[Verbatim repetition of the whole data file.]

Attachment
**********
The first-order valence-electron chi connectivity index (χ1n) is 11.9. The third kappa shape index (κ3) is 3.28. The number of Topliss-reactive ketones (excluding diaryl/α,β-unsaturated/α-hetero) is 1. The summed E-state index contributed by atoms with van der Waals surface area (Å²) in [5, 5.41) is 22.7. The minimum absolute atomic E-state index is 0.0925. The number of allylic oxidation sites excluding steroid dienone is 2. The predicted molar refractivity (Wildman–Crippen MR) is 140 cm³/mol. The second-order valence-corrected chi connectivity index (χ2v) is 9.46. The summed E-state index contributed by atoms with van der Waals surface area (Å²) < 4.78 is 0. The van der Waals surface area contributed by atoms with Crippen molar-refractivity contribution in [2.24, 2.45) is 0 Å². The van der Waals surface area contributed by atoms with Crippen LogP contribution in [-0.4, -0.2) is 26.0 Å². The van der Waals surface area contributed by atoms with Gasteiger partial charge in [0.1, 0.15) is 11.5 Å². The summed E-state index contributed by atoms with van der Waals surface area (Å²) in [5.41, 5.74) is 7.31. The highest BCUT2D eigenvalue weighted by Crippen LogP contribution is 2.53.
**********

The first-order valence-electron chi connectivity index (χ1n) is 11.9. The third kappa shape index (κ3) is 3.28. The number of Topliss-reactive ketones (excluding diaryl/α,β-unsaturated/α-hetero) is 1. The summed E-state index contributed by atoms with van der Waals surface area (Å²) in [5, 5.41) is 22.7. The minimum absolute atomic E-state index is 0.0925. The number of allylic oxidation sites excluding steroid dienone is 2. The predicted molar refractivity (Wildman–Crippen MR) is 140 cm³/mol. The second-order valence-corrected chi connectivity index (χ2v) is 9.46. The summed E-state index contributed by atoms with van der Waals surface area (Å²) < 4.78 is 0. The van der Waals surface area contributed by atoms with Crippen molar-refractivity contribution in [2.24, 2.45) is 0 Å². The van der Waals surface area contributed by atoms with Crippen LogP contribution in [-0.4, -0.2) is 26.0 Å². The van der Waals surface area contributed by atoms with Gasteiger partial charge in [0.1, 0.15) is 11.5 Å². The summed E-state index contributed by atoms with van der Waals surface area (Å²) in [5.41, 5.74) is 7.31. The highest BCUT2D eigenvalue weighted by Crippen LogP contribution is 2.53.